Geo-Politics

 

London Skyline for Christopher Jackson's Blog, The View From Lawrence Street

It was probably inevitable, but the crisis engulfing Facebook is one of the most embarrassing examples of Silicon valleys hubris in the last two decades.

A company that specialises in connecting people, an exercise that requires people to trust the platform as a place to share content, has managed to simultaneously violate that trust and act totally surprised in doing so. When Facebook was first created it was a place for university students to share stories, an occasional photo and talk to friends when they couldn’t afford to call abroad. Today it is a business platform for multinational corporates, a virtual monopoly in the global social media world (excluding the great digital firewalls of China and Russia), as well as the largest surveillance mechanism ever created by man. If the apocryphal tales that Facebook was created by the CIA ever become more than conspiracy theories, I would take the agents out for a beer. It’s hard to imagine them being more successful in manipulating billions of people to hand over the most intimate details of their life than Facebook.

But what do we do about it? Facebook IS the only platform where everyone can find a friend, family member or old classmate from their school days. It also owns Whatsapp, Instagram and nearly brought out Snapchat (before deciding it was cheaper just to copy all of their ideas into Instagram instead). Indeed, the monopoly is alive and very well in the social media space. So much for a dynamic and free market that internet radicals long predicted.

The issue with Facebook is that it has transcended its role as a tech company and become a global public good, much in the way that GPS, SWIFT and Wikipedia have done. This conflict between its corporate needs and Facebooks public nature is at the heart of the conundrum that is threatening Facebooks future role as the global sharing platform.

There may come a time where individuals lose their inhibitions and learn to accept the flawed nature of humanity, such that the embarrassing university photos and awkward Facebook status of one young activist days become nothing more than a source of amusement. But we are not there yet.

In the interim the most radical solution may yet be the one true way to ensure the eternal legacy of Zuckerberg’s creation: turn the company into a global charity with an international non-partisan board. Such a solution has long been muted for Twitter, another social media company that serves a clear public good, but unlike Facebook has lacked the will (some would say ability) to extract the financial gains necessary to ever become commercially viable.

A world where Facebook becomes a utility like Verizon or a charity like Wikipedia is hardly likely to thrill investors and tech entrepreneurs. Then again, few people who change the world ever live to see the real fruits of their efforts.

If Zuckerberg is serious about fixing Facebook he needs to find a way to square the circle between regaining user trust and generating the returns expected by Wall Street.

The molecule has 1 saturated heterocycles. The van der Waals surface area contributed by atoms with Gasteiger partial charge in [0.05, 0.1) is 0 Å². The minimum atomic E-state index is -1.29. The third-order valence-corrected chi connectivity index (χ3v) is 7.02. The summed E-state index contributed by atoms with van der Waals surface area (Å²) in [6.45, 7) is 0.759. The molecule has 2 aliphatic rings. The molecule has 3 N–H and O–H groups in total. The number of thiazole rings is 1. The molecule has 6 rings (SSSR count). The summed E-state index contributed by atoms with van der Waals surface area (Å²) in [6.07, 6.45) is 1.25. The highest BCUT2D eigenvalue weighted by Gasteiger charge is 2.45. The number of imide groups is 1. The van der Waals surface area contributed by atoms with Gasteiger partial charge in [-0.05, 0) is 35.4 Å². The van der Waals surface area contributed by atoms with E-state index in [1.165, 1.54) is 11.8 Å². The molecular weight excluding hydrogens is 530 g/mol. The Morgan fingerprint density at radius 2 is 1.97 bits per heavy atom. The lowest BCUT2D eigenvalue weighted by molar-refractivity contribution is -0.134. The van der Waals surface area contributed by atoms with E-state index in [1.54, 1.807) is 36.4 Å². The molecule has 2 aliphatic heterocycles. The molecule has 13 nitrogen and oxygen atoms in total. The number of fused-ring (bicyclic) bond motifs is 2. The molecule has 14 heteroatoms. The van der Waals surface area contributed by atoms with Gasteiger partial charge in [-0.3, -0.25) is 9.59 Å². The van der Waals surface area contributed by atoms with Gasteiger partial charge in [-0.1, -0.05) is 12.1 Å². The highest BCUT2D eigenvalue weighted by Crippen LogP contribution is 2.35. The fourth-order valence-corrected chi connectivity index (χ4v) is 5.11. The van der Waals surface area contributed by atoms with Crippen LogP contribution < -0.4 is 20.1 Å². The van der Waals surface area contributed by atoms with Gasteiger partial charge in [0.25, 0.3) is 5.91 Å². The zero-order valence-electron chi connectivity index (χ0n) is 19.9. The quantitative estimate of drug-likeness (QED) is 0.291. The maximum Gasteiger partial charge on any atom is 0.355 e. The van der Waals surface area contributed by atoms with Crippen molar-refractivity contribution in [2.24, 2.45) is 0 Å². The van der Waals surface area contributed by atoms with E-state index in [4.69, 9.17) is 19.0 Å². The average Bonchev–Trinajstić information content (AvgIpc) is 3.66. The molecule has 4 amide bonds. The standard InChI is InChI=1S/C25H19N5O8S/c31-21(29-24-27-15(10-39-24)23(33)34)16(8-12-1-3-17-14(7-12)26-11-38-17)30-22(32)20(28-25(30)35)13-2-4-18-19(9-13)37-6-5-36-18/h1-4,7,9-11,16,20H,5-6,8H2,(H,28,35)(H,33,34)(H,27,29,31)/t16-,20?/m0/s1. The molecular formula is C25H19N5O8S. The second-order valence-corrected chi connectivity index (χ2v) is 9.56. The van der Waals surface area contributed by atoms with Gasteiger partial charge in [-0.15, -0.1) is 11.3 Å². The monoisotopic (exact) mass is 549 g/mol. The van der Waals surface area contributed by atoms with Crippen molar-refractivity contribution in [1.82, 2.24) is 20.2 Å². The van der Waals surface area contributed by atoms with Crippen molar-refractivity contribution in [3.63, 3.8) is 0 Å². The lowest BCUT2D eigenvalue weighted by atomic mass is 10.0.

For a man more concerned about his public appearance than his bank account, Mr Zuckerberg could do worse than consider what Facebook would look like if it became a true global public good rather than a Wall Street darling. The clock is ticking and the users are leaving.

Your move Mr Zuckerberg.

 

 

Christopher Jackson The View from Lawrence Street

 

Christopher Jackson graduated from York University with a 1st Class Honours Degree in Politics with International Relations, BA and is a graduate of Johns Hopkins School of Advanced International Studies and currently works on financing and developing renewable energy projects.

Click HERE to read Christopher’s impressive curriculum vitae on Linkedin.com

 

London Skyline for Christopher Jackson's Blog, The View From Lawrence StreetOn the 5th of February 2018, the Dow Jones witnessed its largest one-day point decline in its 120-year history. In total, the 30 largest US listed companies from across the New York Stock Exchange (NYSE) and the National Association of Securities Dealers Automated Quotations (NASDAQ) dropped 4.6%, a percentage decline not seen since the eurozone crisis in August 2011. Nor was the Dow alone.

As investors across the world saw the roaring US stock market come to a violent halt, stock markets in Asia and Europe started to collapse as well.

Why? What went so badly wrong that the world suddenly lost its cool and within a week almost all global indices had fallen by 6%-12%?

Most of the news for 2018 actually looked pretty great.

The IMF had upgraded global growth forecasts for 2017, 2018 and 2019, while claiming that the world was about to witness the “‘broadest’ upsurge in global growth since 2010”. Global Mergers & Acquisition activity was at its highest since the dot.com boom over 17 years ago, the eurozone grew at its fastest rate in a decade and manufacturing growth has exploded across the US, Europe and the UK.

Given these factors, many retail investors and ordinary people reasonably asked the question: “Why did everything collapse and what should I do with my money now”? In an attempt to answer the first part, we have to begin with separating the event itself (the stock market collapse), and the reasons behind the crash (the fundamentals).